Two Shakes and a Whistle

So I was challenged the other day to write blog post with the title “Two Shakes and a Whistle.” My first thought was, “I don’t even know what that means!”

It turns out, I’m not alone.  Even Google doesn’t know.  I considered writing a blog post that simply said: “Does anyone know what this means?” but then I thought this may make my challenger angry.  And the last thing you ever want to do is make your challenger angry.  You never know what she might challenge you with next!  But take heart, because you are about to benefit from my extensive research.

I quickly realized that my initial impression of two giant milkshakes and an emergency first responder whistle was not entirely accurate.  Instead, it appears that this phrase is actually the conjoining of two idioms into one more brobdingnagian maxim.  (Yes, my research took me by dictionary.com).  The two phrases are “Two shakes of a lamb’s tail” and “Clean as a whistle.”

Two shakes of a lamb’s tail I get.  It means “quickly.”  If you’ve never seen a lamb’s tail shake, trust me, it’s quick.  What I did learn, however, is that a shake is actually an informal unit of time equal to 10 nanoseconds, or .000000001 seconds.  It is used in nuclear physics to time the steps of a nuclear explosion. Apparently, the entire chain reaction of a nuclear explosion takes about 50 to 100 shakes.  This means that two shakes of a lamb’s tail is faster than a nuclear explosion. (Wow, that’s a powerful little tail!)

As for “clean as a whistle,” there is a bit of scholarly debate about this one.  (I love a good scholarly debate!)  My favorite argument goes something like this: The phrase may have initially been “clear as a whistle” because a whistle cuts distinctively through a noisy environment and is a very clear signal.  The term “clean” was sometimes used to mean the same as “clear.”   If something is clear, it is also clean. (Hence that facial scrub, Clean & Clear, but I digress…)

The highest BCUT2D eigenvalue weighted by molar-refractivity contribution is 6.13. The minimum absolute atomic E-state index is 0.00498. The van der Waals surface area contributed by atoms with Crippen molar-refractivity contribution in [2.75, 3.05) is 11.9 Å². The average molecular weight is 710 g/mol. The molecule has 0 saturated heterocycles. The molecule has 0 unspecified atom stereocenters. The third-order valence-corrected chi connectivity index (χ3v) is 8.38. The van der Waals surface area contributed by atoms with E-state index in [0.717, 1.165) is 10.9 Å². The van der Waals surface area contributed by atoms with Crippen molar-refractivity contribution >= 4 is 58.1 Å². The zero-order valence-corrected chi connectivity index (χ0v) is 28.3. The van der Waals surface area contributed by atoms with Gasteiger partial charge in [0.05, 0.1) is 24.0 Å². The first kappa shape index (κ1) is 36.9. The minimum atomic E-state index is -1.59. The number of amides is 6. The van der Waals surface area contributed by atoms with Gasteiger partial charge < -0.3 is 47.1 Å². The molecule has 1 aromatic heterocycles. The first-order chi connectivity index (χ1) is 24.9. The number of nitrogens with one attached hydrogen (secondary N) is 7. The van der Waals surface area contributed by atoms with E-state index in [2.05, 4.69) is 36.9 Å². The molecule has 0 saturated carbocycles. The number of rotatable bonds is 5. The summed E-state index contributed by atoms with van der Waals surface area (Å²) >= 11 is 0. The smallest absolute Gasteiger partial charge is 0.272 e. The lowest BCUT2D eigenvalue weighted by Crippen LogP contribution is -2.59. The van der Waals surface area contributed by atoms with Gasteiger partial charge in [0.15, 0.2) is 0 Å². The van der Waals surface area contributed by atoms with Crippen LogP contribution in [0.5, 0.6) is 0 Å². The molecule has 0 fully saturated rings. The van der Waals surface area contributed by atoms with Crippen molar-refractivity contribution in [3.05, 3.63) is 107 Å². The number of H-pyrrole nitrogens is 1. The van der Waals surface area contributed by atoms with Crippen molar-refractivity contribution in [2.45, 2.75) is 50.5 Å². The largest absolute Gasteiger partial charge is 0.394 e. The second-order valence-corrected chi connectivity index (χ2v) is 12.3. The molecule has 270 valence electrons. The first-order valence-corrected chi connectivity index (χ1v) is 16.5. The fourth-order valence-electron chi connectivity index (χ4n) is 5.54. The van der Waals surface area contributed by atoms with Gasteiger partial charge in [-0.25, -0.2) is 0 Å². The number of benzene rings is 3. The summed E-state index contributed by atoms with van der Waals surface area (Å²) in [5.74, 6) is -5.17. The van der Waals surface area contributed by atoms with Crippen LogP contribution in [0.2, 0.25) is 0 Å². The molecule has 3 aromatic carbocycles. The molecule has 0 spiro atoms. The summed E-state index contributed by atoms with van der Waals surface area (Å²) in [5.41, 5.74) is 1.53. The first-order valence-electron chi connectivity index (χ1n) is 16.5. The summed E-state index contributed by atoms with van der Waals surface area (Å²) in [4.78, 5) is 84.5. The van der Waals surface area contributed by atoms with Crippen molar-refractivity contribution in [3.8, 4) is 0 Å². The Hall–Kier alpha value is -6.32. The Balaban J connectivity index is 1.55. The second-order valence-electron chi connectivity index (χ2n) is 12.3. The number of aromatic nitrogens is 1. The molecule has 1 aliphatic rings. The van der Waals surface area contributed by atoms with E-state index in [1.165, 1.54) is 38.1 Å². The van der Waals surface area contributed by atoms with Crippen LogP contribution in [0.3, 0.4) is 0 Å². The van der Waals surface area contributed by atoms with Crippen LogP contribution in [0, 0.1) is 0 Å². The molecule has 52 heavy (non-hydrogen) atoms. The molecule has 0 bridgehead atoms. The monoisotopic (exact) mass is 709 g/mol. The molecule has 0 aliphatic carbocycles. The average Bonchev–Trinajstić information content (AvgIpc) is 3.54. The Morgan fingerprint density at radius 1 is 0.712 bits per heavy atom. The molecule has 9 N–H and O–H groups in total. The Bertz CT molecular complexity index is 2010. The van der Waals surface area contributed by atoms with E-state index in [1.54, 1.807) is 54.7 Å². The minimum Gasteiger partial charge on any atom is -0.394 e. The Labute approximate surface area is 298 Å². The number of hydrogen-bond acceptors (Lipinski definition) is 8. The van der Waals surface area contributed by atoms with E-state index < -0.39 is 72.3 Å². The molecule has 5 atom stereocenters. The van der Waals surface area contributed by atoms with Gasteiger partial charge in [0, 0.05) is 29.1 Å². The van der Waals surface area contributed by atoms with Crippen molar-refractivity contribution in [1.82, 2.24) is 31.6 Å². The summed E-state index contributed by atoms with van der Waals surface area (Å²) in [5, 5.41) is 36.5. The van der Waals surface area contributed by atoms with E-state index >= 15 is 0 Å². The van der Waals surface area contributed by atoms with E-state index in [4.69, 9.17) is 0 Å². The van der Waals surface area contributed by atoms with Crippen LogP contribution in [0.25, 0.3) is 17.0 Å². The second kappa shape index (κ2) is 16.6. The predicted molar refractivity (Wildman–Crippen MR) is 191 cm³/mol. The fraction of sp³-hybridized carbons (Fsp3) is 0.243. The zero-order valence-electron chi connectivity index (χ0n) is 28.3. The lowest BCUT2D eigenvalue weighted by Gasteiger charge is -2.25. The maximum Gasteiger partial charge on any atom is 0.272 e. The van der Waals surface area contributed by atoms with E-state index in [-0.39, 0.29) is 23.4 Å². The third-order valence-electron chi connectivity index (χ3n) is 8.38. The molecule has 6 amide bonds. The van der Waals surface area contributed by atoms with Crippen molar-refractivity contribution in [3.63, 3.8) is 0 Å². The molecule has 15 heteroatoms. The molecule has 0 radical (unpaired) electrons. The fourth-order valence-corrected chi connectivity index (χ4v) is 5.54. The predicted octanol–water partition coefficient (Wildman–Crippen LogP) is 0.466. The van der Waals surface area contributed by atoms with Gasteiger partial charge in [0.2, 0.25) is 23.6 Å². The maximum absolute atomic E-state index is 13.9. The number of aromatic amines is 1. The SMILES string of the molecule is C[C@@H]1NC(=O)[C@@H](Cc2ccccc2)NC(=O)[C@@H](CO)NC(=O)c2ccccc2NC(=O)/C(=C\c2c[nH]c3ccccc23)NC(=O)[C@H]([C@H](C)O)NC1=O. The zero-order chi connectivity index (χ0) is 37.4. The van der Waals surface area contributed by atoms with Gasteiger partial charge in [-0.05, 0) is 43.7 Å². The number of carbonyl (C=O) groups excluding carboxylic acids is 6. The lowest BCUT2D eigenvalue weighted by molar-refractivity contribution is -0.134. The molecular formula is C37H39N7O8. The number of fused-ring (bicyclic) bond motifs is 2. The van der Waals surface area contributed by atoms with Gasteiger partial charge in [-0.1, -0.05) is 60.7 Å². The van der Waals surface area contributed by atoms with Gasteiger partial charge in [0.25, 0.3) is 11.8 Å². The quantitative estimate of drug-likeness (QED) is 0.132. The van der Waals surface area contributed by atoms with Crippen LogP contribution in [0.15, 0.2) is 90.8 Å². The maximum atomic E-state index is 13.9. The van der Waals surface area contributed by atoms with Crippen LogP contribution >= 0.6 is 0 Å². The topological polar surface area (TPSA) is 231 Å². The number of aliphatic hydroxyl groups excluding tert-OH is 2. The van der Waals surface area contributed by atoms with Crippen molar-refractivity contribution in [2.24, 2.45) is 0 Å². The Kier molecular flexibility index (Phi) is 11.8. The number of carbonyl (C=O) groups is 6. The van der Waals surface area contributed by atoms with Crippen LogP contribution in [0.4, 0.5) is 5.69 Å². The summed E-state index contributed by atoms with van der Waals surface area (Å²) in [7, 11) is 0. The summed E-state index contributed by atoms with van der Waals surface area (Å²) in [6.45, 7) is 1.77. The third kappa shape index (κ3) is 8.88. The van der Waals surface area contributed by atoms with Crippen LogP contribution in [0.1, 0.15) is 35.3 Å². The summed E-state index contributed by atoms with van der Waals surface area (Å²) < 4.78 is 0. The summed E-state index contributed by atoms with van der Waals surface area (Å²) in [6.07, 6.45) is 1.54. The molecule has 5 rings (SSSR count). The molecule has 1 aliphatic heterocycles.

Taken together, then, “Two shakes and a whistle” means quickly and clearly.  (I suppose one could simply say “quickly and clearly,” but really, “two shakes and a whistle” has much more pizazz.  Don’t you agree?)

Now stick with me, because I am about ready to do a two shakes transition.  Because while I was reading through my volumes of research, I kept having this thought:  We are getting ready to enter into the season of advent, the time of year when we remember the first coming of Jesus Christ even as we are still anticipating His second coming.  I was thinking about what that first coming was like.  Do you remember?  There was a giant star for the Magi to follow (Matthew 2:1-12), and a host of angels talking to the shepherds (Luke 2:8-20). Seems to me these were pretty clean signals – clean as a whistle, even.  And when the Magi saw it, and when the shepherds heard it, they went quickly to “see this thing that has happened, which the Lord has told us about(Luke 2:15).

The Bible tells us that when Jesus comes again, it will be even more unmistakable. For the Lord himself will come down from heaven, with a loud command, with the voice of the archangel and with the trumpet call of God (1 Thessalonians 4:16).   For as lightning that comes from the east is visible even in the west, so will be the coming of the Son of Man (Matthew 24:27).

This is the great shepherd, and He knows all about whistles, shakes, and lamb tails.  More importantly, he knows all about us.  He came once to save us, and he will come again to gather us to Him forever.  He will call, clean as a whistle, and we will go to meet him, quicker than two shakes of a lamb’s tail.

It all will happen, you might say, in two shakes and a whistle.

He lifts up a banner for the distant nations, he whistles for those at the ends of the earth. Here they come, swiftly and speedily!  Isaiah 5:25-27

 

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